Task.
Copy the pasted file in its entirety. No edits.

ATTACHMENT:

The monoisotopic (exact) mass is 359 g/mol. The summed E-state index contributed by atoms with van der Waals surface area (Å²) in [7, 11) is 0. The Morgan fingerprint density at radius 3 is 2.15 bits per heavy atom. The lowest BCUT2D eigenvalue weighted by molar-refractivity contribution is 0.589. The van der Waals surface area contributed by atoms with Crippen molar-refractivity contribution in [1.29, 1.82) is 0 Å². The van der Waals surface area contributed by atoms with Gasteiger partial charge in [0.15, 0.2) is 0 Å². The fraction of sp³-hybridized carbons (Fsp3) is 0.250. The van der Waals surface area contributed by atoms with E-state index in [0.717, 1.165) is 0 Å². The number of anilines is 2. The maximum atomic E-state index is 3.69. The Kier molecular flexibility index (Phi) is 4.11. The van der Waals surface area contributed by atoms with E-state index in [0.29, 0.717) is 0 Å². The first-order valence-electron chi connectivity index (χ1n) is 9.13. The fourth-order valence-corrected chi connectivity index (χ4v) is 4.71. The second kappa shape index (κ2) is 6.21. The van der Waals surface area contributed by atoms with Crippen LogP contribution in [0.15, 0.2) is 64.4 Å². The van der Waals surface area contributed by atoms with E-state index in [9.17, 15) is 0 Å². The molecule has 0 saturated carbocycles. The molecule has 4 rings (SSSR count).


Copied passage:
The monoisotopic (exact) mass is 359 g/mol. The summed E-state index contributed by atoms with van der Waals surface area (Å²) in [7, 11) is 0. The Morgan fingerprint density at radius 3 is 2.15 bits per heavy atom. The lowest BCUT2D eigenvalue weighted by molar-refractivity contribution is 0.589. The van der Waals surface area contributed by atoms with Crippen molar-refractivity contribution in [1.29, 1.82) is 0 Å². The van der Waals surface area contributed by atoms with Gasteiger partial charge in [0.15, 0.2) is 0 Å². The fraction of sp³-hybridized carbons (Fsp3) is 0.250. The van der Waals surface area contributed by atoms with E-state index in [0.717, 1.165) is 0 Å². The number of anilines is 2. The maximum atomic E-state index is 3.69. The Kier molecular flexibility index (Phi) is 4.11. The van der Waals surface area contributed by atoms with E-state index in [0.29, 0.717) is 0 Å². The first-order valence-electron chi connectivity index (χ1n) is 9.13. The fourth-order valence-corrected chi connectivity index (χ4v) is 4.71. The second kappa shape index (κ2) is 6.21. The van der Waals surface area contributed by atoms with Crippen LogP contribution in [0.15, 0.2) is 64.4 Å². The van der Waals surface area contributed by atoms with E-state index in [9.17, 15) is 0 Å². The molecule has 0 saturated carbocycles. The molecule has 4 rings (SSSR count).